Submitted by Kate Meyer on Mon, 04/04/2011 - 4:13pm
*By Kate Meyer
Last week Valerie Jarrett, Senior Advisor to President Obama and Chair of the White House Council on Women and Girls, and Preeta Bansal, General Counsel and Senior Policy Advisor in the U.S. Office of Management and Budget, hosted a White House Webchat to highlight findings from the recently released report Women in America: Indicators of Social and Economic Well-Being. Here at NCRW we were thrilled to see Jarrett and Bansal advocating for the same policies and programs that are on our agenda.
Female students have now surpassed their male peers in high school and college graduation rates. Yet across sectors, women’s representation in professional leadership roles has stalled at 15-17%. If women make up the majority of students earning Bachelor’s, Master’s and Doctoral degrees why are there so few women in top management positions? Further aggravating women’s uneven progress, the disparity is often most pronounced in the most lucrative fields, especially STEM, economics, and finance.
A Panel Featuring Three Feministing Editors and Babson student Lexi Toorok
Showcasing the New Voice of Feminism - Be inspired and challenged by the voices of this generation who are making their marks and taking their places at the table. This lively thought - provoking conversation will highlight the efforts underway to effect change for women at grassroots, national and global levels.
Samhita Mukhopadhyay is the Executive Editor of Feministing.com
Miriam Zoila Pérez is a blogger, activist and Radical Doula
Vanessa Valenti, a co-founder of Feministing and online strategist
I took the helm at The White House Project at an interesting moment for women. Last week’s report from the White House, which Kate Meyer mentioned in yesterday’s post, coupled with a political, economic and social environment that is best described as extremely volatile across the globe, demonstrates how, on this International Women’s Day 2011, we are presented with a unique opportunity.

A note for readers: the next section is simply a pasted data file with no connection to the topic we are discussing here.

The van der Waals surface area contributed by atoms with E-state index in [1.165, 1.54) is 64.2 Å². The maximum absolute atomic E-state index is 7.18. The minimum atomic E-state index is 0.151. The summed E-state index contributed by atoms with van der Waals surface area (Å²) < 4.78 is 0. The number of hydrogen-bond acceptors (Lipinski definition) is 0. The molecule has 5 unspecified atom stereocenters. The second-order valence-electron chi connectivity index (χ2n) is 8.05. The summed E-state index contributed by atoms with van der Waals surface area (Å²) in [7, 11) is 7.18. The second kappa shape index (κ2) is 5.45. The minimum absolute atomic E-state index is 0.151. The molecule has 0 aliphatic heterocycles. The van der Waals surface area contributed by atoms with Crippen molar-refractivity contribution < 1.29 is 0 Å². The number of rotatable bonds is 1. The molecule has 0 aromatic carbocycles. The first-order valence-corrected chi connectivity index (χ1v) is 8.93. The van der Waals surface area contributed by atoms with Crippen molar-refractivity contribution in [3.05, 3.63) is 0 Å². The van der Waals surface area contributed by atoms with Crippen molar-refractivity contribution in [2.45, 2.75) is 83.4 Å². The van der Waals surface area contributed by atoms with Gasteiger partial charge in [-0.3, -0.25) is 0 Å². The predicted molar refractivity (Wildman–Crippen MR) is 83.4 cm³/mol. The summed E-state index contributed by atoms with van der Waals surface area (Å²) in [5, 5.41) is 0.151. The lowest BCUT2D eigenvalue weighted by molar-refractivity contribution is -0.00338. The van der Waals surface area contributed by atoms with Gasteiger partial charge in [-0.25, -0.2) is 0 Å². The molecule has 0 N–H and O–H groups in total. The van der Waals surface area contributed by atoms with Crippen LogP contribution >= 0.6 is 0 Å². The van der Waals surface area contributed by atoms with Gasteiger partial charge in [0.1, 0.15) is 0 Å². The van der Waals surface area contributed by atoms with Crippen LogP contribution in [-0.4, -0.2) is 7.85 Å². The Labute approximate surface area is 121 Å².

Female students have long surpassed their male peers in the rates at which they seek higher education. Yet across sectors, women’s representation in professional leadership roles has stalled at 15-17%. If women make up the majority of students earning Bachelor’s, Master’s and Doctoral degrees why are there so few women in top management positions? Further aggravating women’s uneven progress, the disparity is often most pronounced in the most lucrative fields, including STEM, economics and finance.
U.S. Banker: Women make up over 50% of the labor force in the financial industry, but only 16.8 percent of executive officers, and only 16.4% of board members. Companies are working to raise those numbers, as the U.S. lags behind some countries.
"Call it the "glass ceiling" or the 'boys' club' or some other euphemism, but there is no denying that women in corporate America are not proportionately represented in either the C-suite or the boardroom.
In the financial services industry, women make up 55.6 percent of the labor force, but only 16.8 percent of executive officers, according to the New York nonprofit group Catalyst. In the boardroom, that percentage drops to 16.4 percent, and at the chief executive level it falls to 2.5 percent. The good news is that in corporate America in general and in the financial services industry in particular, the role played by women at the highest levels of corporations continues to expand.
'Boards now are looking at diversity in a number of ways—gender, regional generational, ethnic. In addition, there are more seats open because sitting CEOs are now often asked by their own boards not to serve on more than one outside board.'"
Miami Herald: A mother and daughter--Hawa Nuristani and Rana Nuristani are both running for Parliament in Afghanistan, despite threats and violence directed at them by those who believe that the women are not behaving like proper Muslim women.
"When Hawa Alam Nuristani ran for a seat in the Afghan parliament five years ago, gunmen ambushed her on a campaign visit to remote mountain villages and she survived a five-hour rescue on donkeys and her supporters' shoulders with blood oozing from a leg wound.
Last year, she escaped with minor injuries from a car bomb that exploded outside NATO's Kabul headquarters seconds after she had dropped off her eldest daughter, Rana, who worked for the U.S.-led force's radio service. Rana was among the 91 people who were wounded; seven died.
Yet not only is Hawa Nuristani seeking re-election from Nuristan province in parliamentary elections Saturday, but Rana Nuristani also has followed her mother into the cutthroat arena of Afghan politics, running for one of 33 seats in Kabul province. If they prevail, the pair will make Afghan history as the first mother and daughter to enter the lower house of parliament together.
Many Afghans, however, fear that a repeat of the massive official vote-rigging and insurgent attacks that stained last year's presidential poll will mar Saturday's voting. Campaigning officially ended at midnight Thursday.
'God gave voting rights to females as well as males. If men can do something, why can't women? We have the same knowledge. We have the same ability,' she recalled telling one threatening caller. Neither woman has retained bodyguards, in the belief that doing so would raise their profiles."